Amarin reports 62% rise in fourth quarter sales of Vascepa
Costs, including ongoing R&D, means the company reports loss of $21.9 million for the quarter and $115.2 million for full year
Irish pharma company Amarin has reported a 62 per cent rise in fourth quarter sales of its sole drug, Vascepa.
The refined omega-3 fish oil drug reduces harmful blood fats in people at risk of heart disease delivered sales of $26.4 million in the three months to the end of December last compared to $16.5 million in the year ago period.
For the year as a whole, sales jumped 51 per cent to $81 million.
However, costs, including ongoing R&D, meant the company reported a loss of $21.9 million for the quarter and $115.2 million for the full year.
The figures, which equate to a loss per share of 10 cent for the quarter and 56 cent for the year were ahead of 2014 and of forecasts.
Vascepa is approved for people with very high levels of blood fats called triglycerides. The company has been battling to win approval for a a much larger population of people with lower, but still high triglyceride levels.
Amarin is engaged in negotiations with the regulator, the Food and Drug Administration (FDA) after winning a preliminary ruling in a First Amendment case over its right to share information with doctors about the impact of the drug on this larger patient population on the basis of results from a clinical trial designed with the FDA.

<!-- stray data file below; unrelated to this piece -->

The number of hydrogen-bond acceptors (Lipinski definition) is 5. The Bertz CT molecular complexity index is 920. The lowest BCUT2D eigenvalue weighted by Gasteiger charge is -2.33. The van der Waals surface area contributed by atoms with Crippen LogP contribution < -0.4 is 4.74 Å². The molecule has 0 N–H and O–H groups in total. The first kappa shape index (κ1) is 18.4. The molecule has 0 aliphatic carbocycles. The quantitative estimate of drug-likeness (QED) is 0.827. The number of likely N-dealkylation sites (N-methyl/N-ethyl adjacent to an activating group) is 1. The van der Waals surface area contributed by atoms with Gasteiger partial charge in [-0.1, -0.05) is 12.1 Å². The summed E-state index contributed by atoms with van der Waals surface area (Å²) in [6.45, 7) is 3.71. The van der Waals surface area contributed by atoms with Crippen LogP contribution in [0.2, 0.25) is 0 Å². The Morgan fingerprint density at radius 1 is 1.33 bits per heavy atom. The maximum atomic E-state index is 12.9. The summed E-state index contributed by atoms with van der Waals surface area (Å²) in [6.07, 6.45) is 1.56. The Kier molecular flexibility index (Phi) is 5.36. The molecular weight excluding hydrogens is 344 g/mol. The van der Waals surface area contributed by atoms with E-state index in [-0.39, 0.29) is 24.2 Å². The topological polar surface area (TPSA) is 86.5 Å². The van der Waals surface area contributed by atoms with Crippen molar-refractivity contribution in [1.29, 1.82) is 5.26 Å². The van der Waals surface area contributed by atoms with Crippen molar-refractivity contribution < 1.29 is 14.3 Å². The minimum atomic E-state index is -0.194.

While the company said it was unable to give any details on the progression of those negotiations, it noted that the preliminary ruling meant it was still able to pursue the wider market opportunity.
Regardless of the outcome of the current talks, it would have “no meaningful bearing on ongoing operations”, the company said in a conference call with investors.
The company said it expects full-year sales in 2016 to grow further to somewhere between $105 and $120 million, with margins continuing to expand.